There are so many implications to NBN Co CEO Mike Quigley's recent surprise concessions — that the National Broadband Network (NBN) is struggling to find enough staff, and that perhaps it would be a good idea to engage industry to review available technologies — that, come election time, we may be remembering this as the week when Labor's NBN began to unravel completely.
Quigley has steadfastly stuck to his knitting when it came to questions of non-FttP technologies. Asked in the past why he hadn't evaluated alternative network topologies for the NBN, Quigley's answer has invariably been that the NBN isn't planned by politics, and NBN Co's only responsibility is to effect the policy decisions of the government of the day.
It was a convenient excuse to toe the party line, but the fact that Quigley would now seemingly support what amounts to a cost-benefit analysis (CBA) of FttP versus FttN, informed and executed by industry, is a marked departure.
On one hand, it could be read as an effort to get the upper hand on the Coalition — to short-circuit that party's planned CBA by encouraging industry to conduct its own long called-for analysis, on its own terms and with its own input into the process.
Whether industry body the Communications Alliance will actually conduct the study remains to be seen. But Quigley's apparent support for the idea seems likely to give it legs. And since NBN Co is effectively managed by Communications Minister Stephen Conroy, this could even be read as an arm's-length effort to get some real facts with which to inform the upcoming election debate.
The other way to read Quigley's sudden change of heart is that he senses that Labor's days are numbered, and wants to be proactive about working with industry to plan for a change of architecture if the Tony Abbott and Malcolm Turnbull-backed FttN plan is foisted on the country later this year. After all, the telecommunications industry has spent much of the past few years aligning itself with the planned NBN, so if it's about to change dramatically, the industry needs to be ready.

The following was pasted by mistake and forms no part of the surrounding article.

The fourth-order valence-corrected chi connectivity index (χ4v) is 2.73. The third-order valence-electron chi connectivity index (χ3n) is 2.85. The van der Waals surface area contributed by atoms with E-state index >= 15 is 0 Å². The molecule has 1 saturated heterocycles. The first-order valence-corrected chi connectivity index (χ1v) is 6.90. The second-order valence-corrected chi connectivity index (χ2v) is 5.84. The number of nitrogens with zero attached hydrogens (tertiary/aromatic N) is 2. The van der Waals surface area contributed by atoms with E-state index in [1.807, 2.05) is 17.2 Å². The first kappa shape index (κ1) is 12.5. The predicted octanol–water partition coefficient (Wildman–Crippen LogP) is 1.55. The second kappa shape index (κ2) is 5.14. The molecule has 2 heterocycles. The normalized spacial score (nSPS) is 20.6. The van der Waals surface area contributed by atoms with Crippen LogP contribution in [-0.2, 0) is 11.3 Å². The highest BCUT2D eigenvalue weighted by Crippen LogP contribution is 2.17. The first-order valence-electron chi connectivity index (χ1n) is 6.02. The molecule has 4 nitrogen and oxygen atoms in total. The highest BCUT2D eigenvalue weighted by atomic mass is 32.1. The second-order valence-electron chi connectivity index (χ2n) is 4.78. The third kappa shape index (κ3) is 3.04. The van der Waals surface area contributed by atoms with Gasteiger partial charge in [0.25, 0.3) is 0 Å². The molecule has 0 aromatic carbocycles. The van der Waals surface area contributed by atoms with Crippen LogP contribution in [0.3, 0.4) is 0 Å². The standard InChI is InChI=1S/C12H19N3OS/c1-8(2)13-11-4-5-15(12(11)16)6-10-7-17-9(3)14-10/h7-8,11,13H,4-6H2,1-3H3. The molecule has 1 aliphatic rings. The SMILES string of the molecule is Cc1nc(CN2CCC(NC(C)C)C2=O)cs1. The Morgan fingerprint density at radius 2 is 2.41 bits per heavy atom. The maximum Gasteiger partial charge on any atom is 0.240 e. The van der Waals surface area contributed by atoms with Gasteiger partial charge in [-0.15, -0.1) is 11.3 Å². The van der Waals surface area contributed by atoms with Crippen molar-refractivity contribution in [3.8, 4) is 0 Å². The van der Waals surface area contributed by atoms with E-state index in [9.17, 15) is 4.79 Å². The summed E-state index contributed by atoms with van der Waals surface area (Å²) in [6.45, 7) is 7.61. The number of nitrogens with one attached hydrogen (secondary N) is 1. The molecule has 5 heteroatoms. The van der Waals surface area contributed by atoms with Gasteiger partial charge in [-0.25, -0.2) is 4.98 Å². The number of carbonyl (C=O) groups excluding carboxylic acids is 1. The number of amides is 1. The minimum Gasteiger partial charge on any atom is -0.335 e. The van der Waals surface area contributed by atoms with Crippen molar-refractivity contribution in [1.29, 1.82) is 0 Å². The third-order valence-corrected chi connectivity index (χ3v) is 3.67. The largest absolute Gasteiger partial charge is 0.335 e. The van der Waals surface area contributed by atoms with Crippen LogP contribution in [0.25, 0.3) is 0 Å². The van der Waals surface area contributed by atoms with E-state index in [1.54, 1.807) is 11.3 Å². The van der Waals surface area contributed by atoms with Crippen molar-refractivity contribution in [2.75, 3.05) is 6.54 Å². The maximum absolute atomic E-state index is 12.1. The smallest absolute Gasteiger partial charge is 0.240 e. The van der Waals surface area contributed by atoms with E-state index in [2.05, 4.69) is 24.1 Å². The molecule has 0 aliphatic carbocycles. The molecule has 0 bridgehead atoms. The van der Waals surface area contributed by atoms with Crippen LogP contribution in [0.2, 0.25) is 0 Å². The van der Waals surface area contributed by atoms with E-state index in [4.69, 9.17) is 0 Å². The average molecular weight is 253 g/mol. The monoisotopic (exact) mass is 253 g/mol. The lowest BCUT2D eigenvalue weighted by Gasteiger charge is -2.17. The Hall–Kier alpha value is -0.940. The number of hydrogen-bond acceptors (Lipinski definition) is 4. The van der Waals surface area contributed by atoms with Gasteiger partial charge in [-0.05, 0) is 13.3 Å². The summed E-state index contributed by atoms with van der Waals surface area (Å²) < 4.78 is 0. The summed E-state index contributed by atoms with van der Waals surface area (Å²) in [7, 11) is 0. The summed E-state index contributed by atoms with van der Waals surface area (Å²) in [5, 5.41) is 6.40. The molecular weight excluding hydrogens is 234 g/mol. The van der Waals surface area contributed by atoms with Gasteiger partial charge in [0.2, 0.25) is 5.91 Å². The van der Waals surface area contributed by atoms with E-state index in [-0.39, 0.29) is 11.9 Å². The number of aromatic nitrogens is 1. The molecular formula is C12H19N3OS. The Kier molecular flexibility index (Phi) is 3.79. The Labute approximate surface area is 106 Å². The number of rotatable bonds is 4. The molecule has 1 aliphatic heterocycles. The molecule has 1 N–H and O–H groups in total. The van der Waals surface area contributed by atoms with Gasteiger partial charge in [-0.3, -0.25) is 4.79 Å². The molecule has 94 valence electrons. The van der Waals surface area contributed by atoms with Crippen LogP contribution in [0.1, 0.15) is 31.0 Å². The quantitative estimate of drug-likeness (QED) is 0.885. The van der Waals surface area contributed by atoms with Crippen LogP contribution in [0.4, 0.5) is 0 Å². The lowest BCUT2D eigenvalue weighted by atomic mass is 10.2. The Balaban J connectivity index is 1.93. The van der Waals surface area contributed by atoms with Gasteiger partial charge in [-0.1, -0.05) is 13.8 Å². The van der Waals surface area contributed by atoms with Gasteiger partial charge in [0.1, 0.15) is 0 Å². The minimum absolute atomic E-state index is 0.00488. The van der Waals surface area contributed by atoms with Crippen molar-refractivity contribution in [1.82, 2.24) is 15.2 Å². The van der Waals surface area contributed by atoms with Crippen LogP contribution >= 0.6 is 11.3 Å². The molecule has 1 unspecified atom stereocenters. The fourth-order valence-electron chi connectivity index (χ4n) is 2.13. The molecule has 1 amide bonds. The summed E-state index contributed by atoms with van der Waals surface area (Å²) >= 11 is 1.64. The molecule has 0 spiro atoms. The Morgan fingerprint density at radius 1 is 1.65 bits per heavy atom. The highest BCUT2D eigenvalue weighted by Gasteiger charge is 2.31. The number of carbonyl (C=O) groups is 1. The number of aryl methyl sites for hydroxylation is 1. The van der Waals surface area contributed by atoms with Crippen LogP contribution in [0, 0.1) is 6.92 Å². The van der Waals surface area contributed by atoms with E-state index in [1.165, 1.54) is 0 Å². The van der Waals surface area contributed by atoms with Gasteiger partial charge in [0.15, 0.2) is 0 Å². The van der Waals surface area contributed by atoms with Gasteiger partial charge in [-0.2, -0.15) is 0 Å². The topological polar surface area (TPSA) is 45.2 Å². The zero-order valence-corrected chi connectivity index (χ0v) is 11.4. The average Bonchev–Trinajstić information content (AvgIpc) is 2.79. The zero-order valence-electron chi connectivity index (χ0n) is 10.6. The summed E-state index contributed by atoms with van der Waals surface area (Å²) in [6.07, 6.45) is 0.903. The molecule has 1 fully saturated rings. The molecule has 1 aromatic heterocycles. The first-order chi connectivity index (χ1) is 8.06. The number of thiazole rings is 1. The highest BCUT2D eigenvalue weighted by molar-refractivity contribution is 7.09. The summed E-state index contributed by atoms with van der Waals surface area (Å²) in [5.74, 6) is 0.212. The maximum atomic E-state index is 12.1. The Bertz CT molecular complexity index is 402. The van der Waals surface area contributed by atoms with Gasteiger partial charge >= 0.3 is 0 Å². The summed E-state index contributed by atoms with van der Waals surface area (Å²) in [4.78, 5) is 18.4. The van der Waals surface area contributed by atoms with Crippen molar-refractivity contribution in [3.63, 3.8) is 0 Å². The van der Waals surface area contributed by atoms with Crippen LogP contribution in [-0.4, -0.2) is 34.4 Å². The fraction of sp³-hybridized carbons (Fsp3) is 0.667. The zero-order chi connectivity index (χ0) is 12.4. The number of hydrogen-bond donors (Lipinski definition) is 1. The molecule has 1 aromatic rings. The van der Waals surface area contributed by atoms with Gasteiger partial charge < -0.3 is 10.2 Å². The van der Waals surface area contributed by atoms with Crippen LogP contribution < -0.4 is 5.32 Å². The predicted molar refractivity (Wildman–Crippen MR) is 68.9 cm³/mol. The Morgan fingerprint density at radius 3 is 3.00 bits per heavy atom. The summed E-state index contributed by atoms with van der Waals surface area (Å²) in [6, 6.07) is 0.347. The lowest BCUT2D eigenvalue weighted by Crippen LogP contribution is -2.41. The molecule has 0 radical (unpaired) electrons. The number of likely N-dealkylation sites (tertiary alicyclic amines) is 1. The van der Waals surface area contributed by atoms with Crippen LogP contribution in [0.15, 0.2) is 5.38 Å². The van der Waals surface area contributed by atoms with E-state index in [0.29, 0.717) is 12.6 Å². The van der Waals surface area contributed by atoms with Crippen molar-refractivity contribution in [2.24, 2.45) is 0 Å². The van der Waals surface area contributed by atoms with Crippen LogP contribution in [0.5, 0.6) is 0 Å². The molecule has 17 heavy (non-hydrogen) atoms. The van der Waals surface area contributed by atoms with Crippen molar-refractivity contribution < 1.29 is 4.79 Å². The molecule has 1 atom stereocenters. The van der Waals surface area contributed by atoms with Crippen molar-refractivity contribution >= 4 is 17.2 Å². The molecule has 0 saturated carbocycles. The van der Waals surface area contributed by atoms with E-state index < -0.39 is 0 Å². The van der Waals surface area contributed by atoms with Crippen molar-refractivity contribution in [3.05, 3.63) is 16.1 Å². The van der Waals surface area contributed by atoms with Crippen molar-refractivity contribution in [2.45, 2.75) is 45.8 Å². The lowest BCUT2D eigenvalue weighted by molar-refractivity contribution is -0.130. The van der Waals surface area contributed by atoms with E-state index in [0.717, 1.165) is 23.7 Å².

Interestingly, the suggestion was violently rejected by Turnbull, who sees it as a "cheap stunt to distract attention from NBN Co's appalling record in executing the rollout". He wants as few numbers in support of Labor's plan as possible — which means that he wants the CBA done on his terms. He knows that an industry-driven analysis, coordinated in the current political climate, may well favour Labor's own policy — which would, later in the year, do considerable damage to his efforts to use a Productivity Commission-led inquiry to convince the industry that his plan is in fact the better option.
Turnbull wants as few numbers in support of Labor's plan as possible...He knows that an industry-driven analysis, coordinated in the current political climate, may well favour Labor's own policy.
Whether the industry would support the NBN in such an analysis or not, this is yet another headache for Conroy, who has worked his guts out to deliver real NBN outcomes before the election, but has recently run into a host of problems that take the shine off the January proclamations that the project has actually exceeded its targets.